During their in-person visit to India, the American team attended the Sur Jahan world peace music festival in Kolkata where they had their first face-to-face interactions with West Bengal’s rural musicians and artists. During their reciprocal visit to Washington D.C., the Indian team members attended Smithsonian Folklife Festival at the National Mall in Washington D.C. The Folklife Festival honors contemporary living cultural traditions and celebrates those who practice and sustain them. The guest countries in 2018 were Catalonia and Armenia.


As village festivals are an integral part of rural life and culture in West Bengal, the Indian participants interviewed their own communities’ veteran artists to help the Americans have a better understanding of the phenomenon. For example, a leading Patachitra artist like Swarna Chitrakar was interviewed by her daughter Mamoni, and Swarna spoke at length about the POT Maya Patachitra festival held in Pingla every year in that interview! Cultural perceptions, popular culture, and media are all inter-connected because they are all involved with the masses. Each of them, individually, has an undeniable influence on how society perceives itself and others. However, they come with their own baggage too!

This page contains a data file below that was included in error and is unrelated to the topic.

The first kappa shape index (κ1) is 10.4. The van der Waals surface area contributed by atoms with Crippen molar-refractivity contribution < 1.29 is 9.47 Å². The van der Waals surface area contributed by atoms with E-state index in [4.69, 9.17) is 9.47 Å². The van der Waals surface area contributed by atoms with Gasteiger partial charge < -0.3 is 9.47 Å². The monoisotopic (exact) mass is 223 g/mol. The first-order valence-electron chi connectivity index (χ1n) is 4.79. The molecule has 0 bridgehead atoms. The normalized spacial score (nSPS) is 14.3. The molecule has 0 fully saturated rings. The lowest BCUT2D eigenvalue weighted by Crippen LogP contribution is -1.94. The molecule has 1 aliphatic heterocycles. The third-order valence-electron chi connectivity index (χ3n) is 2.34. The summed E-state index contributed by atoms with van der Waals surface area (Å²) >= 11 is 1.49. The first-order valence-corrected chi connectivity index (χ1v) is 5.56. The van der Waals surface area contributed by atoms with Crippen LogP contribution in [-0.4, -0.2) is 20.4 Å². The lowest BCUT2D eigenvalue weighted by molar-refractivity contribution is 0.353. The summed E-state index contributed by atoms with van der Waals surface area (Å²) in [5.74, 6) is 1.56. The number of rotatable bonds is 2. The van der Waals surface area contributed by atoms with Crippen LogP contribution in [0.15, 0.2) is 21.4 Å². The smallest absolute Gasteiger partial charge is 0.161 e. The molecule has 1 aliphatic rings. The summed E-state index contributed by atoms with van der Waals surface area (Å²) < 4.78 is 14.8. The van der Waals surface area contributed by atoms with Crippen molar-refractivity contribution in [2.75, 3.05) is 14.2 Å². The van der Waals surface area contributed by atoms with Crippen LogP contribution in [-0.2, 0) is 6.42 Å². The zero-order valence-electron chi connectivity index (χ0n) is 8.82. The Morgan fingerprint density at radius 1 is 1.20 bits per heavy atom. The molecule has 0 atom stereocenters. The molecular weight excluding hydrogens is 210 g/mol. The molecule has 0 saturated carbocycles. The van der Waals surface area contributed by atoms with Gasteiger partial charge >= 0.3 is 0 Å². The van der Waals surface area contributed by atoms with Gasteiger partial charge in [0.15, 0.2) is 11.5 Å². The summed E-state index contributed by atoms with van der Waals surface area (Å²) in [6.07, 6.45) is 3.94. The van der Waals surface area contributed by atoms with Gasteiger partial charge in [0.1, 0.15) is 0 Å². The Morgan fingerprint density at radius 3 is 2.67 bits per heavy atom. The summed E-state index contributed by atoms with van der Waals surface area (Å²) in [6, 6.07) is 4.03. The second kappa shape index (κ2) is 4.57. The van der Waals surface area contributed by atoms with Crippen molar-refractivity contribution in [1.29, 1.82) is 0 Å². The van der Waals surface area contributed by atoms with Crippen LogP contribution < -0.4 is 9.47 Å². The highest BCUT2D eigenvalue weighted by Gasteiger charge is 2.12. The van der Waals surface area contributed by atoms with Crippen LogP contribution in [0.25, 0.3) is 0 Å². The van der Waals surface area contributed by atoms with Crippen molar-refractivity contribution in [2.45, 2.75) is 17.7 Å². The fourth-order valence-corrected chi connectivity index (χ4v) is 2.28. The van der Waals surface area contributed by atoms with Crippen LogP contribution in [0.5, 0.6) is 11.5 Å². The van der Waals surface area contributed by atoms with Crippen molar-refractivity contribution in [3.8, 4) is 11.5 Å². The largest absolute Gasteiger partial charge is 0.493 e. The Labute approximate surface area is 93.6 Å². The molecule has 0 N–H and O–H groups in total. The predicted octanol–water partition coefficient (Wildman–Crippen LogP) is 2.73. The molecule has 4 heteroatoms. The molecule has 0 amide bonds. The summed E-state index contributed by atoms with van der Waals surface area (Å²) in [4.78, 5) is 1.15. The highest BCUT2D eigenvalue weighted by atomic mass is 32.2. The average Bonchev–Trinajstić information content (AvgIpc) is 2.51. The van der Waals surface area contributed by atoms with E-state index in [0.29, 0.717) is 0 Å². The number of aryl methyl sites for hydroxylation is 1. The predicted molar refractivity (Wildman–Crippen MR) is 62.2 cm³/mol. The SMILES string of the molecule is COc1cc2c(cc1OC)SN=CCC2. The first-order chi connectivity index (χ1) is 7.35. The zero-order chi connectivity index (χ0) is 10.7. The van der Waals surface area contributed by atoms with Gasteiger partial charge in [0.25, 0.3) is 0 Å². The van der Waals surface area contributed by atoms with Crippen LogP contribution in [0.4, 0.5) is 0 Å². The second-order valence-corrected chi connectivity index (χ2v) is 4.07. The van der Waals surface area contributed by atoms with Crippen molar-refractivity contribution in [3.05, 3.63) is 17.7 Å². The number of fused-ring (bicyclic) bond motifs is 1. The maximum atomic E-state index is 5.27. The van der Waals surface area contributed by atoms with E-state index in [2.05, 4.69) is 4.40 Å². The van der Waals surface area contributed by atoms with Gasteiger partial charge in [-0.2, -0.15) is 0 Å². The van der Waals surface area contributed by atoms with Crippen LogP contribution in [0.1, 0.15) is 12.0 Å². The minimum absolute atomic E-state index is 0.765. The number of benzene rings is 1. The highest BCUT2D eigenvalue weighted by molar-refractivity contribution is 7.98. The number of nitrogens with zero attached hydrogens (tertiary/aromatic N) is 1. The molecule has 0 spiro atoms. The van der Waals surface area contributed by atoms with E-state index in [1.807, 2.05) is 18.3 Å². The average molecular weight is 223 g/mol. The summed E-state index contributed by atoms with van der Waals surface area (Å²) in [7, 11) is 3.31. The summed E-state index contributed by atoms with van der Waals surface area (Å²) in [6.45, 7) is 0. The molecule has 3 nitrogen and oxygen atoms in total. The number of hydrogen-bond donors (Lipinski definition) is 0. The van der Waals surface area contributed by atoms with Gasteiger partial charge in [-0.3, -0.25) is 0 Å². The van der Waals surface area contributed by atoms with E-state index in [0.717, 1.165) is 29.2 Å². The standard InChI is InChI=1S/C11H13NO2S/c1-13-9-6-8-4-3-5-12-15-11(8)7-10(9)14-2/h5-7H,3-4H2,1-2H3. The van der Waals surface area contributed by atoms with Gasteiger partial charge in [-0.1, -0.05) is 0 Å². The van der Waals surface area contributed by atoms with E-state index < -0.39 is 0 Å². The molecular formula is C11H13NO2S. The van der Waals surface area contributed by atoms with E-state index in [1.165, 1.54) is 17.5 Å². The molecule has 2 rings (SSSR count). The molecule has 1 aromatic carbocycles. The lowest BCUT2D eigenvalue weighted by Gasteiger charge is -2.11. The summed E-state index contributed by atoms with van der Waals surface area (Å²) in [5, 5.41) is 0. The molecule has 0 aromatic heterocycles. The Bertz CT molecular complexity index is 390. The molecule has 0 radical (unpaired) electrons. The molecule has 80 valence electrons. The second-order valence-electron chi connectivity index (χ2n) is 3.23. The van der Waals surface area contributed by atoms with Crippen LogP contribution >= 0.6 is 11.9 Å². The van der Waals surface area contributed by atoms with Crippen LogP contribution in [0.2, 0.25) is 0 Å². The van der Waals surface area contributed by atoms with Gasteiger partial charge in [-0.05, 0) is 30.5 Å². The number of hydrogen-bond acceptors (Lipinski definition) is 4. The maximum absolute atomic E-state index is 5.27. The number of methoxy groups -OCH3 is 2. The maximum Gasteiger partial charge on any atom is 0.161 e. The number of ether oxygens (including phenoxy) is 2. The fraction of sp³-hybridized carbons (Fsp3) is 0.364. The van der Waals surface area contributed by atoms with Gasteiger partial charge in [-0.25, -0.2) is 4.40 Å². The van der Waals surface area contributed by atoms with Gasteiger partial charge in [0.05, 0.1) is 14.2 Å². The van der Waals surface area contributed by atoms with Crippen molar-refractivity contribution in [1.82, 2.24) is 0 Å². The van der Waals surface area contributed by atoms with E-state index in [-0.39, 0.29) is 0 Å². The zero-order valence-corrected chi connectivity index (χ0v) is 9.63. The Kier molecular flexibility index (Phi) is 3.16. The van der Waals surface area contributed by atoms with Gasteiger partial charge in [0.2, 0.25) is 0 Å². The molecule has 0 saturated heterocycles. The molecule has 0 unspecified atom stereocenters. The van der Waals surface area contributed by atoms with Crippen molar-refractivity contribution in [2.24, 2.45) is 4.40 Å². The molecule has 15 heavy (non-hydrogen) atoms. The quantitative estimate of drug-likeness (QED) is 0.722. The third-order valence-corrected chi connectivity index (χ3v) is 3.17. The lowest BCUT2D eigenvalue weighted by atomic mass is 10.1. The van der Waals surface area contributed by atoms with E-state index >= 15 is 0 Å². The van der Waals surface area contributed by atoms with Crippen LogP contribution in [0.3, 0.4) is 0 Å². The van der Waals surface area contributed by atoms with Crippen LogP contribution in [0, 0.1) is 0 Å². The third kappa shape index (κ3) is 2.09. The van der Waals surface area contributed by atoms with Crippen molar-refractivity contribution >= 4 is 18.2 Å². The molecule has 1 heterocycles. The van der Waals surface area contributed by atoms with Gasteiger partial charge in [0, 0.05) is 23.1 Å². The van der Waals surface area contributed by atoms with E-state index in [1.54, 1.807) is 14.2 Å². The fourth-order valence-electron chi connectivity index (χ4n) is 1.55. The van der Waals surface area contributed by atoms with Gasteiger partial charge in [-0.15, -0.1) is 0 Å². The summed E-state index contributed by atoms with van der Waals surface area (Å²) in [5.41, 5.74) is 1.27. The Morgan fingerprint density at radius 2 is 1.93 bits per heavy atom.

Betty shared the story of her bonding with her 92-year-old mother over an American soap opera. Betty observed that despite the story being “stupid” and “far from the reality of daily American life,” their mother-daughter duo always found something to laugh over in the episodes! Erum Khan Hadi, a New York-based doctoral student of world history, expressed her opinion about the cultural misunderstanding and misrepresentations generated by the media. She resented the fact that people from other parts of the world were “driven by media” and that the ‘American Dream’ might fail to see the “real values and struggles of American life”. Juli├ín Antonio, a folkloristic anthropologist, said, “In the U.S. media and popular imagination, there is unfortunately a great deal of misrepresentation, stereotyping, and flattening out of Latin Americans.”The rural youths from West Bengal, though, had a different take on the subject. Baul singer Sadhu Das said, “The new media has a positive effect in terms of archiving and sharing traditional music.” Mamoni Chitrakar said that there was no denying the power of the new media and she was finding it useful for her profession also. “Television plays a big role in reflecting contemporary events in our Patachitra tradition,” she said. The video of Mamoni Chitrakar where she explains her work elicited much appreciation from Erum Khan Hadi. “These are wonderful! I love it. I would love to own one of these. If there is any way I can get it, please let me know,” Erum said. As for popular culture, it was a common realization that it is powerful because it helps in bonding but, at the same time, it does make misrepresentations.